Tuesday, April 19, 2016

Preparing students for the future?

I recently had some back and forth correspondence with a Sri Lankan colleague who I worked with when we first got here for the Fulbright. My colleague and I had been in correspondence for several months before our arrival. I thought I was clear with him, if a bit unorthodox, about the activities I wanted to do with students. As things turn out my project was hijacked by a "very important" senior person at the university. I ended up footing the bill for a van on two separate days, as well as lunch for groups of faculty and students who came along for the ride. It was certainly learning experience and it very much set stage for my work here in Sri Lanka. I left that engagement with a better, if not complete understanding of how things work in universities here.

Fast forward to the present when my colleague has asked me to collaborate on a paper he's writing that's connected to our activities of those days in September. The major thrust of those activities was taking a series of soil samples in the dry bed of a village irrigation tank (ancient human-built lake) in the Rajarata region of North Central Province. I had come to Sri Lanka a month or two before my grant was supposed to start specifically so I could study those dry lake beds before the rainy season began. 

My goal in working with students was to have them help me detect patterns in the lay of the land. Specifically I wanted to take a series of profiles of the landscape, to study several features of dry lake beds, and to get a feel for how the students perceived this valuable natural resource. The study was supposed to be a broadly based interdisciplinary endeavor in which students learned new skills of observation and critical thinking. It wasn't to happen that way. 

But it's worth mentioning that even the day when we took soil samples there were multiple features in the intimate landscape of the lake beds that were worth further study. For example, there were distinct patterns of plants that we could have mapped. These plants certainly indicated different soil types and moisture regimes. While they could not have necessarily been detected using the random sample technique that was imposed on this project they were potentially full of information. There were also regions of indentations that might have signified circulatory patterns of the water. Studying their location, depth, and spatial relations might have given us new insights into how these lake beds function. Another interesting pattern was lotus tubers growing beneath the surface of the mud. These tubers leave natural pockets in the mud. I wondered how these cavities might influence invertebrate, fish, or plant growth in the tank. How might these frequent cavities influence circulation or deposition in the tank bed? Why couldn't our students explore these further and try to characterize them instead of their mindless soil sampling?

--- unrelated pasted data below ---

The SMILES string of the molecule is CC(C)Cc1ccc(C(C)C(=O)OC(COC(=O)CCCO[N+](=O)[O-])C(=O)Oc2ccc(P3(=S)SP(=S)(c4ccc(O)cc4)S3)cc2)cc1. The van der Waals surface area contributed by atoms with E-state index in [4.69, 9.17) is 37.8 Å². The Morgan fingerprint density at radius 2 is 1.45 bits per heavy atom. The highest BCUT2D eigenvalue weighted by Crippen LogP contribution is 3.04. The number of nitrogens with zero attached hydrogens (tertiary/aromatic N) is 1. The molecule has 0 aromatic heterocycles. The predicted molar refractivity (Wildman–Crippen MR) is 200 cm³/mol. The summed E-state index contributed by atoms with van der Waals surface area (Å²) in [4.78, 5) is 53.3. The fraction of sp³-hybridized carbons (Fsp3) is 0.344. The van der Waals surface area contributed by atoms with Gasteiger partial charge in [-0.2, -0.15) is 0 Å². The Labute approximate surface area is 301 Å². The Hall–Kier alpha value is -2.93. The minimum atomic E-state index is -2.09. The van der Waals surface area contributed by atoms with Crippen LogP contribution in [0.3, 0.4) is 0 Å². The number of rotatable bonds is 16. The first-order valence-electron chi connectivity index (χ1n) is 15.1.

None of these features were considered as we rampaged through a day of rigorous core sampling. It was jolly fun and lots of potential data were collected, but for my colleague and for his students it was more of the same kind of work they always do. I had come to work on "seeing things differently." I might as well not have been on the scene. 

So yesterday when I received the bare bones of paper from my colleague with a veiled demand that I help him with it I can honestly say I was a bit put off. 

The text of his paper, for which he wants me to find a journal for publication, focused on conventional tank research that has been dominated by our "very important" colleague for a good 30 years. Talk about dead hand of scholarship. Unfortunately, none of what my colleague wrote, in which he generously cited the Very Important Person's literature, had anything to do with questions of tank function. In fact none of text he sent me posed questions about tank function. Nor did they mention the goals of the study.

The bare-bones text was followed by series of computer generated maps that were based on the soil samples we collected. I was unable to discern any trends in pH or the various cations he was testing for. I asked him whether he could see trends. "No sir," he answered. "I need you to help me get money for doing more tests of micronutrients and heavy metals in the soil. That will give us the data we need."

I wonder what value he thinks this paper might have. I also wonder why, having found no trends in broad brush analyses he did, he thinks he'll find information in doing fine tuned testing. I don't buy this reductionist approach and it's about the farthest thing I was aiming for in the first place. It gave some students some practice using augers and other instruments in the field but it didn't teach them anything about how to observe or analyze what they observe. Part of the problem I think is that he was aiming for a "concrete" product based on "hard science" like soil chemistry. Another problem as I see it is that university students here are not encouraged to develop skills of critical thinking. My colleague is a good product of this university system as evidenced by his own lack of analytical problem solving, not to mention the underlying subservience he showed to the big man who wanted to dominate how this research went. 

If I sound bitter it's not exactly the way I want to come across. These educational problems are not mine to deal with. They are emblematic of a society that is very much closed in on itself, enamored of a reductionist scientific technique whether it works or not, and prone to base subservience in the off the role of "important" leaders. It's a society and an educational system that needs to take a good hard look at itself and the way it is preparing students for their future. 

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